Leslie is extremely long -- his wingspan has to be 7' or greater. For a fellow with such a slight frame, Lesilie is an outstanding rebounder and had 9 boards in the McDAA game. He was able to rebound well against even Fab Melo, who is much bigger and stronger.
Leslie is very, very quick off the floor, and if you look up the word "bouncy" in the dictionary, you will find his picture there. He loves to run the floor and can finish with authority at the rim. He has an outstanding handle for a man his size, and can get his own shot anytime he wants. He is much quicker off the bounce than Darius Miller, and even though his shot mechanics are not perfect, they are not weird or unsightly -- just a few technical flaws that need to be addressed. Leslie's stroke is 110% better than that of Eric Bledsoe in high school, and we saw how Bledsoe worked out.
Defensively, Leslie is a capable shot-blocker and defender. His commitment to defense is typically below what is needed for college, unlike Brandon Knight, but he is quick enough to handle even significantly smaller players. Under Calipari, he has the potential to become an elite college defender.
When John Calipari modified Vance Walberg's innovation into the DDM, Leslie was the kind of player it was invented to take advantage of.
Doron Lamb -- Doron Lamb is 6'4" 175# off guard from Oak Hill Academy, ranked #21 in the Rivals 150. Lamb is long and a very good athlete. Lamb reminds me a bit of a smaller version of Joe Crawford. He has good strength and good length.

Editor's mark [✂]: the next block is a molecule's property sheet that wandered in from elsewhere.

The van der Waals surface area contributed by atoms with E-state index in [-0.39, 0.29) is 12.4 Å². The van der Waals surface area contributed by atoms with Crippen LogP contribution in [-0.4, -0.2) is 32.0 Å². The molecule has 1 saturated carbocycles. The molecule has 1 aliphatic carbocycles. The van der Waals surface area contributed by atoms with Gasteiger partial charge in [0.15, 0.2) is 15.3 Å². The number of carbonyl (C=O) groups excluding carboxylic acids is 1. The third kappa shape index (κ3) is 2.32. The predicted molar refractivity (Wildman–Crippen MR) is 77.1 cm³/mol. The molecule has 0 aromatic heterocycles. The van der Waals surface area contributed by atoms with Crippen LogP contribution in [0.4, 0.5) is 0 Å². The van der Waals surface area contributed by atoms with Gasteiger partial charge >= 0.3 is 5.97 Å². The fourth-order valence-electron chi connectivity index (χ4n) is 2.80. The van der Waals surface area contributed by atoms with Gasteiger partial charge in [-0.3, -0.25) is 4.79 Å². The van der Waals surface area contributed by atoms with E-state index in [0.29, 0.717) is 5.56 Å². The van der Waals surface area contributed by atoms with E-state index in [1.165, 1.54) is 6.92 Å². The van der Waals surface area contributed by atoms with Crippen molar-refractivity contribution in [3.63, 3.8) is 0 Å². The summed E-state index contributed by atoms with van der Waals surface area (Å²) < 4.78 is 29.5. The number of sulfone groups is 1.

Lamb is a solid shooter, but his favorite shot is inside the arc. He needs to work on his 3-point range, but his shot mechanics are solid and merely need a tweak or two. Lamb handles the ball well enough to sub in for the point on occasion, but most of his college career will be spent in the scoring guard position. Lamb is a 3 or 4 year player at the college level.
Lamb's strength allows him to finish very well at the rim, and he is not afraid to mix it up inside. Lamb is a natural scorer, and gets his points off the bounce, drive, or spot up. Lamb's defense does need some work, and he is not the quickest guard at his size I have seen.
With improved range, Lamb could be a very dangerous shooter in college, and has the game to be very effective in the DDM.
Josh Selby -- Selby is a 6'2", 183# point guard from Baltimore, ranked #4 in the Rivals 150.
Selby is an elite athlete with great speed and leaping ability. He impressively won the slam dunk contest against bigger players, and has a Wall-esque vertical of 40" or so. At times, Selby was the dominant player on the floor, and he is unguardable in these types of games. He is faster and jumps higher than almost everyone.
Of all the Kentucky recruits, however, Selby would be the toughest to integrate into Calipari's system. Selby is a bit of a selfish player and is way too much into flash. While he is more athletic than Knight, Selby's decision making is nowhere close. Selby was cocky and arrogant on the floor, and reminded me very much of a smaller version of Lance Stephenson.